When it comes to monitoring our performance at work, we're often on cruise control and unintentionally overlook a fundamental building block of peak performance--frequent self-evaluation.
As individuals, we have unconsciously followed the lead of how organizations approach performance evaluation when it comes to navigating how to access our own. We either pause annually, quarterly, or sometimes not until a problem arises. As a result, we easily fall into the habit of thinking about our own performance as either good (if we achieved our goals) or bad (if we didn't). We either stop there or only dive deeper into the areas where we have failed.
The problem with this traditional framework is that it falls short in two profound ways: assessing performance once it's already done, and assessing it too infrequently to make a difference.
It's not that we don't want to understand our performance--to be fair, it's cumbersome and time-consuming to get structured feedback from others frequently, and quite frankly, we underestimate the power that we hold in making change, so we adjust our need for analysis to a minimum.
While understandable, this is shortsighted.
It removes the possibility for reaching your full potential, and thus, the potential of your results. Navigating great performance is much like driving a car--you have to pay attention to where you're going, while being conscious of keeping the car on the road.
With that in mind, there are two powerful steps you can take to make sure that you are becoming more aware of your own performance:
- Take stock of it on a weekly basis. The commitment to frequency directly correlates to the ability to affect your ongoing results.
- Ask yourself a series of questions related to challenge, impact, and excitement that you may or may not be experiencing. Use the questions here--or create your own.
Looking at the results alone doesn't provide the information you need in order to re-think your approach the next time.
For example, take Linda. Linda failed to meet her quarterly goal of booking 10 new clients for her business.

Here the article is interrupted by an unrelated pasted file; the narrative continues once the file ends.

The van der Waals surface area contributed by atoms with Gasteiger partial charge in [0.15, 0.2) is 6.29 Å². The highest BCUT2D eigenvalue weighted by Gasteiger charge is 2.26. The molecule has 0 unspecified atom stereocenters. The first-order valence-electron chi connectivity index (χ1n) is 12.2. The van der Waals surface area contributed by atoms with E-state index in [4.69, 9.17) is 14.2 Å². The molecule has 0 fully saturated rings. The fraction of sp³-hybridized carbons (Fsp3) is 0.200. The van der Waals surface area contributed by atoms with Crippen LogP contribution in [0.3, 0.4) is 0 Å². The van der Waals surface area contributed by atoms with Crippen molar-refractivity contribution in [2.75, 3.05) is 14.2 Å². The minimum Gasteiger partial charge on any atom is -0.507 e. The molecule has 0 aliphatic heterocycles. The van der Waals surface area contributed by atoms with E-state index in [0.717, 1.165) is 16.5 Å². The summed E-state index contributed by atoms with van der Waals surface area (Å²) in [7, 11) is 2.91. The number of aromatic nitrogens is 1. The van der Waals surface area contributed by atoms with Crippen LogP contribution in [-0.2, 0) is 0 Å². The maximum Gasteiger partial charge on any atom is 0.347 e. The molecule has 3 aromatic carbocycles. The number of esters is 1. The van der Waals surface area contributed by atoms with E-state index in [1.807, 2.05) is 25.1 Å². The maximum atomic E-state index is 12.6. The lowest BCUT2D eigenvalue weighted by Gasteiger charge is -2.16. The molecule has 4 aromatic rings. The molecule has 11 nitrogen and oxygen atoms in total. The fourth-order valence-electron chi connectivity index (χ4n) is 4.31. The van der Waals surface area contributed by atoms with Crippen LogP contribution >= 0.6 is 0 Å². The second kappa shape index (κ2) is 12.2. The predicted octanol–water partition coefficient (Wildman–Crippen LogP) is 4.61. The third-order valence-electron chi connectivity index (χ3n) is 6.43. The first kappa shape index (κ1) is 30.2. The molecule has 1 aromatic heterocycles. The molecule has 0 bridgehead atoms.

According to the results, she failed. She can think about what happened, to prevent this failure at the end of the quarter, but she will struggle to remember what she did early in the quarter--instead, she will only focus on the activities she did over the last week or two.
In addition, a key to great performance is being challenged. What she doesn't know, with her current approach, is if she was challenged, bored, excited, or if she made an impact. These are far more likely measures of her ability and potential than just the achievement of the goal.
In reality, Linda had 20 potential client relationships that she created and were being cultivated strategically over the quarter. Some of these clients were also partnerships that had potential of becoming an ongoing pipeline for future clients. If she is aware on an ongoing basis that she is having fun, being challenged from her strengths, and making progress, then she is performing, despite the lack of the goal achievement in the short term.
She will, in fact, double her goals for the following quarter. Her ability to assess that she is winning on a weekly basis, despite her goal not being hit, allows her to manage her performance to keep it sky high on an ongoing basis. Linda is able to navigate her goals and her performance more easily by adding in the small step of frequent analysis.
The bottom line is that one small change in your behavior can provide in-depth insight into your performance and job fit, before you are sitting at the end of the year with results that reflect a failure that could have been avoided.